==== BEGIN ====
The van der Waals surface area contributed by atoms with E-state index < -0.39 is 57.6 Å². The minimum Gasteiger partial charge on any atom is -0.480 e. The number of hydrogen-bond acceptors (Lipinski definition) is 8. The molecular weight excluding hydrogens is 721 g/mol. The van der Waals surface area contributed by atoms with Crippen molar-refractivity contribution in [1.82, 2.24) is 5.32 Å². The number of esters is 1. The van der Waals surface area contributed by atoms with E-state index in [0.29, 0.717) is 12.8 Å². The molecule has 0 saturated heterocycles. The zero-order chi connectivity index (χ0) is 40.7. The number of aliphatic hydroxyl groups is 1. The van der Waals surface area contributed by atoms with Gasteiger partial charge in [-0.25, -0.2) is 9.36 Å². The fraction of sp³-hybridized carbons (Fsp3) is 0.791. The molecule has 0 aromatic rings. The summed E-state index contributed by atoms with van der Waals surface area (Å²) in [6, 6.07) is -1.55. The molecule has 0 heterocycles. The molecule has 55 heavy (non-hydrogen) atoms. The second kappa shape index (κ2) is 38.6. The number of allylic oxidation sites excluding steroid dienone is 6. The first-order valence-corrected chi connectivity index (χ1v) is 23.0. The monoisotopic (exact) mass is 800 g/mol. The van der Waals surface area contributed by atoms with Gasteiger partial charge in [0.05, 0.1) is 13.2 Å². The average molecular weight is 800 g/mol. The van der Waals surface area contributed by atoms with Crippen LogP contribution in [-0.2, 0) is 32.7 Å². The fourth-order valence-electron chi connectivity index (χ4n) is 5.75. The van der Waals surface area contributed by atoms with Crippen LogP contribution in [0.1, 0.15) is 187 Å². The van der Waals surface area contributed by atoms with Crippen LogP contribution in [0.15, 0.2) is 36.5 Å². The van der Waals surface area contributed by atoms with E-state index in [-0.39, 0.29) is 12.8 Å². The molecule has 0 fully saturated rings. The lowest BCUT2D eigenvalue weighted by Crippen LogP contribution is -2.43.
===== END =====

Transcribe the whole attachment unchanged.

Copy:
The van der Waals surface area contributed by atoms with E-state index < -0.39 is 57.6 Å². The minimum Gasteiger partial charge on any atom is -0.480 e. The number of hydrogen-bond acceptors (Lipinski definition) is 8. The molecular weight excluding hydrogens is 721 g/mol. The van der Waals surface area contributed by atoms with Crippen molar-refractivity contribution in [1.82, 2.24) is 5.32 Å². The number of esters is 1. The van der Waals surface area contributed by atoms with E-state index in [0.29, 0.717) is 12.8 Å². The molecule has 0 saturated heterocycles. The zero-order chi connectivity index (χ0) is 40.7. The number of aliphatic hydroxyl groups is 1. The van der Waals surface area contributed by atoms with Gasteiger partial charge in [-0.25, -0.2) is 9.36 Å². The fraction of sp³-hybridized carbons (Fsp3) is 0.791. The molecule has 0 aromatic rings. The summed E-state index contributed by atoms with van der Waals surface area (Å²) in [6, 6.07) is -1.55. The molecule has 0 heterocycles. The molecule has 55 heavy (non-hydrogen) atoms. The second kappa shape index (κ2) is 38.6. The number of allylic oxidation sites excluding steroid dienone is 6. The first-order valence-corrected chi connectivity index (χ1v) is 23.0. The monoisotopic (exact) mass is 800 g/mol. The van der Waals surface area contributed by atoms with Gasteiger partial charge in [0.05, 0.1) is 13.2 Å². The average molecular weight is 800 g/mol. The van der Waals surface area contributed by atoms with Crippen LogP contribution in [-0.2, 0) is 32.7 Å². The fourth-order valence-electron chi connectivity index (χ4n) is 5.75. The van der Waals surface area contributed by atoms with Crippen LogP contribution in [0.1, 0.15) is 187 Å². The van der Waals surface area contributed by atoms with Crippen LogP contribution in [0.15, 0.2) is 36.5 Å². The van der Waals surface area contributed by atoms with E-state index in [-0.39, 0.29) is 12.8 Å². The molecule has 0 fully saturated rings. The lowest BCUT2D eigenvalue weighted by Crippen LogP contribution is -2.43.